Grandma survived a tornado and many storms of life, but to the end she was a good and faithful Mother and wife who always seemed to put herself last. She and Grandpa were married for over 60 years.
My Grandma was a small woman, four feet nine and weighing in at about 90-100 pounds. She ate like a child so that everyone else would have plenty. Most of the time she ate standing up in order to serve everyone else or ate after everyone else was finished.
In my heart and mind, my Grandma will always be a simple woman of great stature. I can still see my Grandma standing outside on the porch waving good bye and reminding us to come back soon. What the world needs now is love, sweet love, and some more women with a spirit like my Cumberland Gap Grandma.
© By Phyllis Ann (Starbird55@msn.com)
He went away but kept in touch
Sent her roses and candy and such
Alone she dreamed of him in dreams
A marriage planned in all her schemes
She lay back on her sofa bed
Stuffed her mouth with sweets and books she read
He stayed away much much too long
On the radio she heard love songs
Around the world he took a sail
Sending her goodies daily through mail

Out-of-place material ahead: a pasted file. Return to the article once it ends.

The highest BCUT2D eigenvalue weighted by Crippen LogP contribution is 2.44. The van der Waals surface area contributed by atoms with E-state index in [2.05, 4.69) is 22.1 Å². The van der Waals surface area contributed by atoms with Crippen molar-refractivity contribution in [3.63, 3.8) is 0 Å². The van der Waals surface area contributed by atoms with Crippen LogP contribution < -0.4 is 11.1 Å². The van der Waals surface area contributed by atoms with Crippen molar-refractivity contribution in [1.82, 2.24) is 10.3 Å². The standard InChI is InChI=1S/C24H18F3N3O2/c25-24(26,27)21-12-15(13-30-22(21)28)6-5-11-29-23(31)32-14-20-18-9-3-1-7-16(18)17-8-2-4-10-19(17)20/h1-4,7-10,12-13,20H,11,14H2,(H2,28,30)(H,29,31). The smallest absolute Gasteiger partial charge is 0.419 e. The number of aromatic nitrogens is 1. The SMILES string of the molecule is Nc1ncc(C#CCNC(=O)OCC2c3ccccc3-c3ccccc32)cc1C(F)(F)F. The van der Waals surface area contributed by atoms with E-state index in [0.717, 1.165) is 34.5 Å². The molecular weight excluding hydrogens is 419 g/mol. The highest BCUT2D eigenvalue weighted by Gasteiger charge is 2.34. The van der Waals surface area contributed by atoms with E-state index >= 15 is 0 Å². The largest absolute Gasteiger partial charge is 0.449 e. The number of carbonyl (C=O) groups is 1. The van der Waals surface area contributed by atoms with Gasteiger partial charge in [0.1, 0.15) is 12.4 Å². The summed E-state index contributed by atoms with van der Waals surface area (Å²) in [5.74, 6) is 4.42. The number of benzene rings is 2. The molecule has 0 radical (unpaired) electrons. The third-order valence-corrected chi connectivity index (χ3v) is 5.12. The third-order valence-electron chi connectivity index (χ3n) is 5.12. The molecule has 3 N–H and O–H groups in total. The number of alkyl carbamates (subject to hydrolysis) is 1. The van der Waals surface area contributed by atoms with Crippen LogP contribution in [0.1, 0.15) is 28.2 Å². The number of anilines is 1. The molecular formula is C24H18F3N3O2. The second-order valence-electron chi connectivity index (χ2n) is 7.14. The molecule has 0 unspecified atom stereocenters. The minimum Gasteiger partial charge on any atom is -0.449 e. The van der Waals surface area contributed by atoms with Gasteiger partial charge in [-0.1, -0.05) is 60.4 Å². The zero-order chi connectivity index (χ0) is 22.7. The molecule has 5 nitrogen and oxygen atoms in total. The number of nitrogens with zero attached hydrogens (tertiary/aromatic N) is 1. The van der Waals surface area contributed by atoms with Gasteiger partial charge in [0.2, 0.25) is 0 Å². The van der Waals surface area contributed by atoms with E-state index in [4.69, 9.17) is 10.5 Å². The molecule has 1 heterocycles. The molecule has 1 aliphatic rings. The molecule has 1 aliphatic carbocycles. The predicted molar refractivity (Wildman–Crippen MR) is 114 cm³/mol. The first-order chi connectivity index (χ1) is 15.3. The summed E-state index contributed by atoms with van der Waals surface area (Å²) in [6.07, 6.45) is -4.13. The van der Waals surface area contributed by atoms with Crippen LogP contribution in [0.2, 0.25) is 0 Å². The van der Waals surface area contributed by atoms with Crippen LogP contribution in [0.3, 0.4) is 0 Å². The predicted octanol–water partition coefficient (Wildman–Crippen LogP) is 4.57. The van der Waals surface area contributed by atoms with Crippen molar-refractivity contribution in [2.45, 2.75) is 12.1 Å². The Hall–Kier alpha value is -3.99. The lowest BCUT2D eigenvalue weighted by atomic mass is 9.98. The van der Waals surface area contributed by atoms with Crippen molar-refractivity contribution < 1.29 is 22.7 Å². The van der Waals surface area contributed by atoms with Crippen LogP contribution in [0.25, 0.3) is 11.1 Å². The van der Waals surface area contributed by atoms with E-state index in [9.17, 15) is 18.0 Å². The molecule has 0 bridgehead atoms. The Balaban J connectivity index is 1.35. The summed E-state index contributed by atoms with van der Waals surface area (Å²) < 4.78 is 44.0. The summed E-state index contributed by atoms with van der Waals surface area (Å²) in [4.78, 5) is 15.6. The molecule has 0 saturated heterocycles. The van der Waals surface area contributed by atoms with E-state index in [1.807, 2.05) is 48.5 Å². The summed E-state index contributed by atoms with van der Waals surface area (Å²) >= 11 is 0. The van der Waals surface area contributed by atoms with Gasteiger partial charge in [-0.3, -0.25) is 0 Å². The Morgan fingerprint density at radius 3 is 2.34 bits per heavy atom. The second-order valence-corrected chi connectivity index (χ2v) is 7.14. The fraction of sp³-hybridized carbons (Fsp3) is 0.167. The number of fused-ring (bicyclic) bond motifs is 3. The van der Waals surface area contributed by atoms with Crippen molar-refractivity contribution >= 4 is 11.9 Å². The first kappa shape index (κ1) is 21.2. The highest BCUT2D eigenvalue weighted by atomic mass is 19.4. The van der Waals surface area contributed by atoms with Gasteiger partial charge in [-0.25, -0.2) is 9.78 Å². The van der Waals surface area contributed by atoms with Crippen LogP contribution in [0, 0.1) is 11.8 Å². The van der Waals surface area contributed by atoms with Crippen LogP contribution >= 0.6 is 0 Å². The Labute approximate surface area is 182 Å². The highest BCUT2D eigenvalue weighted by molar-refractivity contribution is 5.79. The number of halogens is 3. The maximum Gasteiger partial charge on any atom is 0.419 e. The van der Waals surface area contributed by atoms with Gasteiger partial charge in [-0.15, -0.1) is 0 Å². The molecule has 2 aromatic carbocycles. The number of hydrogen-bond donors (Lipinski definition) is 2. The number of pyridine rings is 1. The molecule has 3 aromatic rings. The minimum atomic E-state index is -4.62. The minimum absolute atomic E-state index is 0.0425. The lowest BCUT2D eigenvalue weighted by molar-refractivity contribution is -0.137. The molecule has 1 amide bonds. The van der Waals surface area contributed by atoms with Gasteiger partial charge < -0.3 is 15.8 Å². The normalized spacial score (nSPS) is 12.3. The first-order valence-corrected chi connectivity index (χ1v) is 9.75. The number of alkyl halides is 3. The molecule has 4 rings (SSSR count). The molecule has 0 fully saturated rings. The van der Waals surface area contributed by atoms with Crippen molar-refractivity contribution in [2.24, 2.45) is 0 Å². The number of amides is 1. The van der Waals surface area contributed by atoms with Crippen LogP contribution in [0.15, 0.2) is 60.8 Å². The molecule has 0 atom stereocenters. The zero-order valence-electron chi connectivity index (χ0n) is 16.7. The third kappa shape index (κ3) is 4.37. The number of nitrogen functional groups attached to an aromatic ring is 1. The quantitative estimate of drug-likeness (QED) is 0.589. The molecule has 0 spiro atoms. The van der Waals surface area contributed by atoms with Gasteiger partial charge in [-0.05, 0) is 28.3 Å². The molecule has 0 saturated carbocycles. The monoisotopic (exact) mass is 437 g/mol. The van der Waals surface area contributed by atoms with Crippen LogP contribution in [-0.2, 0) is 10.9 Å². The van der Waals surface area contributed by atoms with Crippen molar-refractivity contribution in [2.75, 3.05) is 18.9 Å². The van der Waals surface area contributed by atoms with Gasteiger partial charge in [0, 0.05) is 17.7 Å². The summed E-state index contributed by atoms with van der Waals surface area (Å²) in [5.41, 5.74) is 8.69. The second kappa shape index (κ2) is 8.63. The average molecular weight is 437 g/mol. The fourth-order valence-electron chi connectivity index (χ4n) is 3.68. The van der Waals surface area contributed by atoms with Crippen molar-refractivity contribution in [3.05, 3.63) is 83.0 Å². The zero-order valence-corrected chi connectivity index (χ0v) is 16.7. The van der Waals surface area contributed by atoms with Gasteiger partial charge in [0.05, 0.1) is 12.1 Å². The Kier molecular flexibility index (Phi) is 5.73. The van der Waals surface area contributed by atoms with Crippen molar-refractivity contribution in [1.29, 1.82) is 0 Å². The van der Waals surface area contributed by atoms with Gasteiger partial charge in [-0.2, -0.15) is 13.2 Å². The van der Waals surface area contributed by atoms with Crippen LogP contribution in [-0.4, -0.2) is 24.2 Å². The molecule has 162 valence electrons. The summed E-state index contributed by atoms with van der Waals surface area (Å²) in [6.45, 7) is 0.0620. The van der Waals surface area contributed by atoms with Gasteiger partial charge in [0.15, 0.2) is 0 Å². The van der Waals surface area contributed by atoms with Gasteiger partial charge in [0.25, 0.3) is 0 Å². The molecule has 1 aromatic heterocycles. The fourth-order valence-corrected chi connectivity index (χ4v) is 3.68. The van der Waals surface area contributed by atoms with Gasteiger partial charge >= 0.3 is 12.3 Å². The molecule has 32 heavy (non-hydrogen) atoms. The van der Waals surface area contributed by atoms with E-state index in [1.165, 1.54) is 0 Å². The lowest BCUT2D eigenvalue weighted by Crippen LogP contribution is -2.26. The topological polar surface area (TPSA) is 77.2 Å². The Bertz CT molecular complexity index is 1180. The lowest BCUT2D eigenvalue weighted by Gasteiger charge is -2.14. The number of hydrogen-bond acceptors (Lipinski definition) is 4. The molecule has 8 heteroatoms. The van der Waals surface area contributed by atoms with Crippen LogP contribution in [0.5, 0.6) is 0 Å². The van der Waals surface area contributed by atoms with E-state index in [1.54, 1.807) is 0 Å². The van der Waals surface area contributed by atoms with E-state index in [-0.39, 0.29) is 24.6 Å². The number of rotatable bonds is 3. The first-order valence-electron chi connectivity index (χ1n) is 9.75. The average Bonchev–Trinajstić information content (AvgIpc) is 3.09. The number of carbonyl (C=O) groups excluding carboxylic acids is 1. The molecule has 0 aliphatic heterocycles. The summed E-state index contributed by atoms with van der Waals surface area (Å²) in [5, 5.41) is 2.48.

Daily she lounged about and ate
She was growing wider at this rate
Finally after years across the sea
He came home and said oh my oh me
What happened while away from home
Is this the same gal I left alone
But then she smiled love in her eyes
Yes she said now you see how time flies
© By Sharon (Sunyskys1943@aol.com)
Amos Bronson Alcott
Despised a wrinkled heart,
Unlike the one that he’d got,
Smooth from the very start.
Perfect in ev’ry way,
Gentle and always kind,
People were heard to say,
“Such a heart’s hard to find.”
His dear wife, however,
Had wrinkles on her own,
Heart flaccid, and never
For kindness was it known.
Roses he often sent,
But still she was distressed.
He stole her heart, intent
On having wrinkles pressed.
A tailor took one look,
At the mean woman’s heart,
And his head sadly shook,
“Wouldn’t know where to start.”
© By RickMack (firstname.lastname@example.org)
Just An Old Picture
I removed the books and magazines from the old china hutch and
I saw an old sepia toned picture in a simple thin frame.
Carefully I pulled it out and to the window went,
My heart in a flutter as I tried to the words read.
As I stood in the strong sunlight, as the picture I did tilt,
I smiled and and the words did read.
Art and poetry were not an in thing with any of my relatives,
They looked at nature and . . .
Immediately my thought was,
“When I look up I behold, a rainbow in the sky . . .”
As I looked at and studied this exquisite old picture,
Someone had long ago painted.
I read the words as I did smile, my heart a going pit a pat.
And then I thought of Granny Em who I barely do remember.
I got two pieces of carboard and put the picture between them,
Put them in a bag and went to see an artist friend.
When I did show it to him, my heart did fall immediately,
For it has disintergrated and was no more.
The simple words and the picture, in my heart are etched,
As I am now experiencing those old age encumberances.
© By Tom (tomWYO@aol.com)